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A sex trade worker is pictured in downtown Vancouver, B.C., Wednesday, June, 3, 2014. THE CANADIAN PRESS/Jonathan Hayward (JONATHAN HAYWARD/THE CANADIAN PRESS)
A sex trade worker is pictured in downtown Vancouver, B.C., Wednesday, June, 3, 2014. THE CANADIAN PRESS/Jonathan Hayward (JONATHAN HAYWARD/THE CANADIAN PRESS)

Globe editorial

That new prostitution bill? It’s still worse than the old law Add to ...

‘It is not a crime in Canada to sell sex for money.” That’s the first line of the Supreme Court’s Bedford decision, which last December struck down Canada’s prostitution laws. It bears repeating, again and again, because so much of what is tying the government and the opposition in knots, as they try to craft a new law, turns on that key fact.

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The old rules said that selling and buying sex was legal – but the Criminal Code regulated the time, place and manner of the transaction. It was a crime for a prostitute to have a steady place of business in a home or office; the law called this “keeping a common bawdy house.” It was also against the law for a prostitute to be an employee, or even an employer of someone like a receptionist or bodyguard – this was known as “living off the avails” of prostitution. And though it was perfectly legal to advertise sexual services through a newspaper or on the Internet, it was a crime to communicate for the purposes of selling sex in a public place.

(What will be Canada’s new prostitution laws? Read The Globe’s easy explanation)

The Supreme Court said those rules were too restrictive, endangering the life, liberty and security of sex workers. The court said the laws were making a dangerous job more dangerous, and doing so without constitutional justification. The Criminal Code, said the court, was being used to increase the hazards of a legal job. Imagine if it was a crime for a construction worker on a skyscraper to wear a safety harness. Imagine if bus drivers faced prosecution unless they wore dark sunglasses when driving at night. Or, as the court put it, imagine “a law preventing a cyclist from wearing a helmet.”

But the court, while striking down the old law, was clear that Parliament has room to pass a new one. It has lots of leeway. “Parliament is not precluded from imposing limits on where and how prostitution may be conducted,” the court said, “as long as it does so in a way that does not infringe the constitutional rights of prostitutes.” The law doesn’t have to make life easier for prostitutes, said the court. It just can’t have the effect of making a hazardous profession that much more so.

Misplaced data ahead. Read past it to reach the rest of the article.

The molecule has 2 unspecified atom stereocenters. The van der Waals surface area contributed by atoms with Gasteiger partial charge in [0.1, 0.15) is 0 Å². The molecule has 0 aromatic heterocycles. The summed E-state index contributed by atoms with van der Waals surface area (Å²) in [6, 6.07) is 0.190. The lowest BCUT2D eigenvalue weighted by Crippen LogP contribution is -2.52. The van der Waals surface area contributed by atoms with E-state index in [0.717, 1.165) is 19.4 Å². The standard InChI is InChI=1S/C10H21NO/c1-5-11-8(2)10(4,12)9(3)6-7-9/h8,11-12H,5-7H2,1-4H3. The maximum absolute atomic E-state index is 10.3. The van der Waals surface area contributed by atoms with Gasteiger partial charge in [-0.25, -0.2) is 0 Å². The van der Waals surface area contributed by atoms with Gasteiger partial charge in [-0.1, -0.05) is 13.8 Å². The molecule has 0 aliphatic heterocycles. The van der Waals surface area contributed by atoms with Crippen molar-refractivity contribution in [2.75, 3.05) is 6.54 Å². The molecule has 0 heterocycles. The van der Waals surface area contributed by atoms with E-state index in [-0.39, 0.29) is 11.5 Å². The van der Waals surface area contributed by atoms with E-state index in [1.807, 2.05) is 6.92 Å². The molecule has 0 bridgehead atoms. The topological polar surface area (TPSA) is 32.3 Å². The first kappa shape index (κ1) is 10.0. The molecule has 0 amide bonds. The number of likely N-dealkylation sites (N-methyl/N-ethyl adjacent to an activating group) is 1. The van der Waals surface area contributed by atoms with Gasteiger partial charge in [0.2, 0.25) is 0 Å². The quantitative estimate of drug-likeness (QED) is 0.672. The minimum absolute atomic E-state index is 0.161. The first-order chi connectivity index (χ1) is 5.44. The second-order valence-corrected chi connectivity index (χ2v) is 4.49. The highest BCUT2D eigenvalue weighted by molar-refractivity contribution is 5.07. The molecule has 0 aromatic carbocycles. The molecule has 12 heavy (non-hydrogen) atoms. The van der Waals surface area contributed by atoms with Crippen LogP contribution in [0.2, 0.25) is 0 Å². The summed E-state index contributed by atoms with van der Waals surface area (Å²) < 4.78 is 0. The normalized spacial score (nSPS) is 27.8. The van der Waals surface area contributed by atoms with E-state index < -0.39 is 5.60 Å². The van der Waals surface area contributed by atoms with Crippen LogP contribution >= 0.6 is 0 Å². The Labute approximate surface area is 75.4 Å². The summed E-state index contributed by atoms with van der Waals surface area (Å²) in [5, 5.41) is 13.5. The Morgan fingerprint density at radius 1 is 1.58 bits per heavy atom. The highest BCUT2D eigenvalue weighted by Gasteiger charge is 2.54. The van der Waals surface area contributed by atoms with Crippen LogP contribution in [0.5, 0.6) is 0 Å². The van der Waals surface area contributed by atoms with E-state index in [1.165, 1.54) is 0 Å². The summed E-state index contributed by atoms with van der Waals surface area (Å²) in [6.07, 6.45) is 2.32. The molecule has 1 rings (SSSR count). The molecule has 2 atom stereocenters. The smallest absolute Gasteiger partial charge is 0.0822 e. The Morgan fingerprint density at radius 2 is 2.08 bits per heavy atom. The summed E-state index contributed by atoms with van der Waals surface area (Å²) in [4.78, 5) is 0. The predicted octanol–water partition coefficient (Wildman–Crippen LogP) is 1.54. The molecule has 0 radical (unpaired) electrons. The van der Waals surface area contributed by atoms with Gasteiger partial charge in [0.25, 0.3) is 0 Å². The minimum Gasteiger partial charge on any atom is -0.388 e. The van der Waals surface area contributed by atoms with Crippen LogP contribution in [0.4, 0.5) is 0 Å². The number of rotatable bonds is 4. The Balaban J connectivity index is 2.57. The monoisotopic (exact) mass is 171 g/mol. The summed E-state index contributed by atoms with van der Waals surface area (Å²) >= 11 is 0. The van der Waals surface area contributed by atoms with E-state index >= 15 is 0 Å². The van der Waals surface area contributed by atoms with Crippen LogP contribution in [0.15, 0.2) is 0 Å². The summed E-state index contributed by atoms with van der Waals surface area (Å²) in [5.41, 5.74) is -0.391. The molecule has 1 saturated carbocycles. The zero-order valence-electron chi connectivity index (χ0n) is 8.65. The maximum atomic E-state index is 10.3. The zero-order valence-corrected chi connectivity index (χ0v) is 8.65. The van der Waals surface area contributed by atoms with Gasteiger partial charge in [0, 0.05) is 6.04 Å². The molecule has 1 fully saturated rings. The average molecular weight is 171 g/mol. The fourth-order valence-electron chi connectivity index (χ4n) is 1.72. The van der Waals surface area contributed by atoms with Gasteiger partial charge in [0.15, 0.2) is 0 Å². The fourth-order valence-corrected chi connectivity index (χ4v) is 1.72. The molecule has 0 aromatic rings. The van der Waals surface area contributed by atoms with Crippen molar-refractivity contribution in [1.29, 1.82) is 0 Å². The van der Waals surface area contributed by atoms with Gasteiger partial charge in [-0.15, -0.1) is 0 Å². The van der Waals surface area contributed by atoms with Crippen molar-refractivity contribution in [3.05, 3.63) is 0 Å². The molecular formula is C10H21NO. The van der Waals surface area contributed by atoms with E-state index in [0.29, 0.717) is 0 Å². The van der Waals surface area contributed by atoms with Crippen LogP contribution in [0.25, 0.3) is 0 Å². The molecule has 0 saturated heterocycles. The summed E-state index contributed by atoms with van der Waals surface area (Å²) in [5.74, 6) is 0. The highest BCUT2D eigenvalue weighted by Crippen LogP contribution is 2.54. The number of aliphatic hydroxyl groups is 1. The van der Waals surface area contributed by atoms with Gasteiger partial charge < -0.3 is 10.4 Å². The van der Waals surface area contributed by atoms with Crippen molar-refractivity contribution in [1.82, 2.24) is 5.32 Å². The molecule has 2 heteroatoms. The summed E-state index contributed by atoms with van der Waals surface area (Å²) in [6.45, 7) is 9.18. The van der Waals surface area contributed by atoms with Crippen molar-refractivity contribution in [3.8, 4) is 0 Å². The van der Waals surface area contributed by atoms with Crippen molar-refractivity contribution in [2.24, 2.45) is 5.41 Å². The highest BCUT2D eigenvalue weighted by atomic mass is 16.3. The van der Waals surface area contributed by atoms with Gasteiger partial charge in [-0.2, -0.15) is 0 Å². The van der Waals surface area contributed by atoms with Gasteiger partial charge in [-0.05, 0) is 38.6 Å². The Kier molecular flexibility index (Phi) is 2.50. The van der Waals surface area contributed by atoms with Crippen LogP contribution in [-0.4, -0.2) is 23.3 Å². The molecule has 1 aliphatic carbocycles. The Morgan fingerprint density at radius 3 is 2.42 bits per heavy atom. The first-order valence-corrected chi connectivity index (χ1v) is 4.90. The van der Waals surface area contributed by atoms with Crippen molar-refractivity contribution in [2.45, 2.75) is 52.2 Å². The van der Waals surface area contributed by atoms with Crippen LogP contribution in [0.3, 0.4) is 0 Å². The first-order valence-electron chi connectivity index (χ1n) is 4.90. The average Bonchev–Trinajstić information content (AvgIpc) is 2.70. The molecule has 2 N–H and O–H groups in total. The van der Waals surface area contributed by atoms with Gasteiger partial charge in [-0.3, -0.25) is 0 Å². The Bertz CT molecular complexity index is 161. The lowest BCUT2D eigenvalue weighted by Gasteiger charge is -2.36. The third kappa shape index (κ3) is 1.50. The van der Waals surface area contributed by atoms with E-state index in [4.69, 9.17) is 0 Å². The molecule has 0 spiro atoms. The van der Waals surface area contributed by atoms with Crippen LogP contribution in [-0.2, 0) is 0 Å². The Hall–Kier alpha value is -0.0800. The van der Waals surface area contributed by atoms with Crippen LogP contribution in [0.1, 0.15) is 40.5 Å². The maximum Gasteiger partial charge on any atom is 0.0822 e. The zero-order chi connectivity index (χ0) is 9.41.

Which brings us to where we are today. On Tuesday, the Commons justice committee adopted a number of small changes to the bill, before sending it to the Commons this fall. A few things changed; the big picture did not.

When the government tabled Bill C-36 in June, its problems were obvious. The proposed law echoes the so-called Nordic model, used in countries such as Sweden, where selling sex is legal – but buying it is a crime. The bill takes a transaction that is currently legal in Canada and makes it illegal, at least on one side. The goal is to reduce the demand side of the equation. The trouble is, outlawing one side of the transaction will have an impact on both sides. Prostitution will get pushed into the shadows, where sex workers face precisely the kinds of danger the Supreme Court warned about. Many legal experts think the government’s proposed new law will ultimately get struck down for the same reasons that grounded the old one.

On Tuesday, the Commons justice committee ditched an overbroad clause that would have made it a crime to sell sex anywhere children might be present, and replaced it with a more targeted ban on selling near a school, playground or daycare. But buying sex, anywhere, is still a crime under the bill. Advertising in a community newspaper or on Internet sites also appears to be banned – again, that’s much more restrictive than the old law, and would seem to make it harder for prostitutes to do their jobs safely.

But for all of its flaws, the Conservatives’ Bill C-36 at least attempts to fill the legal void left by the Supreme Court’s ruling. That is more than we can say for the Liberals’ or the NDP’s efforts. Both parties have been quick to criticize what’s on the table, and with good reason. But they have failed to offer a comprehensive counterproposal. The New Democrats have pushed a number of amendments to C-36; the Liberals have proposed none. Neither of the two main opposition parties has put forward an alternative bill, or much of an alternative philosophy.

Canadians should expect more from the opposition. Both the NDP and the Liberals claim to be a government-in-waiting. The former is the Official Opposition; the latter lead in many national polls. Both parties have had months to formulate alternatives to the government’s approach, though it’s hardly difficult to deduce why they haven’t: Prostitution is a lightning-rod issue. Polls show most Canadians support the government’s approach, even if it is likely to be unconstitutional.

But there are alternatives to what the Conservatives have proposed. In the Netherlands, prostitution is legal and regulated. In New Zealand, prostitution is legal, but the coercion of sex workers is a crime. Both models aim to reduce harm and deserve debate. Unfortunately, we’re having a debate that has so far been more noise than substance, and more politics than policy. And it’s not just the government that’s to blame.

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